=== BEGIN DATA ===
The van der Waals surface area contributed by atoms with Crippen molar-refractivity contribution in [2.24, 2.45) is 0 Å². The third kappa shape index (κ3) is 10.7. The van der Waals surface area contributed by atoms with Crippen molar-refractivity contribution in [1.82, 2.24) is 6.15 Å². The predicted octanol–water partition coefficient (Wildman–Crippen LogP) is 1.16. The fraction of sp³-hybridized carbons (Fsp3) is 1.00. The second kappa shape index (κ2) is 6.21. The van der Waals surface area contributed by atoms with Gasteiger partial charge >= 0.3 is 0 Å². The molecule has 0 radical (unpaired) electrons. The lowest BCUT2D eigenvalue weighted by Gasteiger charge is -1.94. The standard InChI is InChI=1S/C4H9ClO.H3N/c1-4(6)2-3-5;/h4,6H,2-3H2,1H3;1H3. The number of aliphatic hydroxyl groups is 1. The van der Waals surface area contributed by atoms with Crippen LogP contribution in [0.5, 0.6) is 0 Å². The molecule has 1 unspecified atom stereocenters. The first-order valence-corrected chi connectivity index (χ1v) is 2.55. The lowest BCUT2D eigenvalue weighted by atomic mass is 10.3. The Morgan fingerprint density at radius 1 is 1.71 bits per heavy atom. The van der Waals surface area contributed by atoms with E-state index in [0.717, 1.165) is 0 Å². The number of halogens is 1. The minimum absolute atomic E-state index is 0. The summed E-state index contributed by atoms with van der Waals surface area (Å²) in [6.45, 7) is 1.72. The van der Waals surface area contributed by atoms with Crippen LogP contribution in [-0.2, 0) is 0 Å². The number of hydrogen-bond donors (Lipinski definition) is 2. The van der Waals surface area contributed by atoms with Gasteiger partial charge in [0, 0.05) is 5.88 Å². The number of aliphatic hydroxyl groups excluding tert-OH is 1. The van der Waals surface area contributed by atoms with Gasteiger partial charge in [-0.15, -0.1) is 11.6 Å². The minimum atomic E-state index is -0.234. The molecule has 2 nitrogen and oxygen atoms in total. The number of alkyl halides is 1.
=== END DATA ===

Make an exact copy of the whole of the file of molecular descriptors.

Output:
The van der Waals surface area contributed by atoms with Crippen molar-refractivity contribution in [2.24, 2.45) is 0 Å². The third kappa shape index (κ3) is 10.7. The van der Waals surface area contributed by atoms with Crippen molar-refractivity contribution in [1.82, 2.24) is 6.15 Å². The predicted octanol–water partition coefficient (Wildman–Crippen LogP) is 1.16. The fraction of sp³-hybridized carbons (Fsp3) is 1.00. The second kappa shape index (κ2) is 6.21. The van der Waals surface area contributed by atoms with Gasteiger partial charge >= 0.3 is 0 Å². The molecule has 0 radical (unpaired) electrons. The lowest BCUT2D eigenvalue weighted by Gasteiger charge is -1.94. The standard InChI is InChI=1S/C4H9ClO.H3N/c1-4(6)2-3-5;/h4,6H,2-3H2,1H3;1H3. The number of aliphatic hydroxyl groups is 1. The van der Waals surface area contributed by atoms with Crippen LogP contribution in [0.5, 0.6) is 0 Å². The molecule has 1 unspecified atom stereocenters. The first-order valence-corrected chi connectivity index (χ1v) is 2.55. The lowest BCUT2D eigenvalue weighted by atomic mass is 10.3. The Morgan fingerprint density at radius 1 is 1.71 bits per heavy atom. The van der Waals surface area contributed by atoms with E-state index in [0.717, 1.165) is 0 Å². The number of halogens is 1. The minimum absolute atomic E-state index is 0. The summed E-state index contributed by atoms with van der Waals surface area (Å²) in [6.45, 7) is 1.72. The van der Waals surface area contributed by atoms with Crippen LogP contribution in [-0.2, 0) is 0 Å². The number of hydrogen-bond donors (Lipinski definition) is 2. The van der Waals surface area contributed by atoms with Gasteiger partial charge in [0, 0.05) is 5.88 Å². The number of aliphatic hydroxyl groups excluding tert-OH is 1. The van der Waals surface area contributed by atoms with Gasteiger partial charge in [-0.15, -0.1) is 11.6 Å². The minimum atomic E-state index is -0.234. The molecule has 2 nitrogen and oxygen atoms in total. The number of alkyl halides is 1.